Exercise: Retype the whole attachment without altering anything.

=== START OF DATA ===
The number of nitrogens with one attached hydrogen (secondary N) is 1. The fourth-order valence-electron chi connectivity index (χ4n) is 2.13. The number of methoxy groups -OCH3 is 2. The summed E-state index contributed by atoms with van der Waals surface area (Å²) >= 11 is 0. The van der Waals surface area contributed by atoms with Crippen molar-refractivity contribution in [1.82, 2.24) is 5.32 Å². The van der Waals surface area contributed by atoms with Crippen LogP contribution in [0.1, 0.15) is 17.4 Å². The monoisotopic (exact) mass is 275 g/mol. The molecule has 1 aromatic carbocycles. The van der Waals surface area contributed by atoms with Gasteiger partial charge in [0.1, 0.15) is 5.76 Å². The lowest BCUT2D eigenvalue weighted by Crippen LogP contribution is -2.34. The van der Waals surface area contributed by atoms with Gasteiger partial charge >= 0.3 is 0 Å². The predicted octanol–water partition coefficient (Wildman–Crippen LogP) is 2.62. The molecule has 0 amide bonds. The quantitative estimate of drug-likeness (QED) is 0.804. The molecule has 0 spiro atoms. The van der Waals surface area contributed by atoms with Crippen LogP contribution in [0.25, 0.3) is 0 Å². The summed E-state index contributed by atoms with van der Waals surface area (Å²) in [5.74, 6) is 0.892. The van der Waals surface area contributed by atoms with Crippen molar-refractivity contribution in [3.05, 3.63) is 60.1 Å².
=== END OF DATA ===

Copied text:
The number of nitrogens with one attached hydrogen (secondary N) is 1. The fourth-order valence-electron chi connectivity index (χ4n) is 2.13. The number of methoxy groups -OCH3 is 2. The summed E-state index contributed by atoms with van der Waals surface area (Å²) >= 11 is 0. The van der Waals surface area contributed by atoms with Crippen molar-refractivity contribution in [1.82, 2.24) is 5.32 Å². The van der Waals surface area contributed by atoms with Crippen LogP contribution in [0.1, 0.15) is 17.4 Å². The monoisotopic (exact) mass is 275 g/mol. The molecule has 1 aromatic carbocycles. The van der Waals surface area contributed by atoms with Gasteiger partial charge in [0.1, 0.15) is 5.76 Å². The lowest BCUT2D eigenvalue weighted by Crippen LogP contribution is -2.34. The van der Waals surface area contributed by atoms with Gasteiger partial charge >= 0.3 is 0 Å². The predicted octanol–water partition coefficient (Wildman–Crippen LogP) is 2.62. The molecule has 0 amide bonds. The quantitative estimate of drug-likeness (QED) is 0.804. The molecule has 0 spiro atoms. The van der Waals surface area contributed by atoms with Crippen LogP contribution in [0.25, 0.3) is 0 Å². The summed E-state index contributed by atoms with van der Waals surface area (Å²) in [5.74, 6) is 0.892. The van der Waals surface area contributed by atoms with Crippen molar-refractivity contribution in [3.05, 3.63) is 60.1 Å².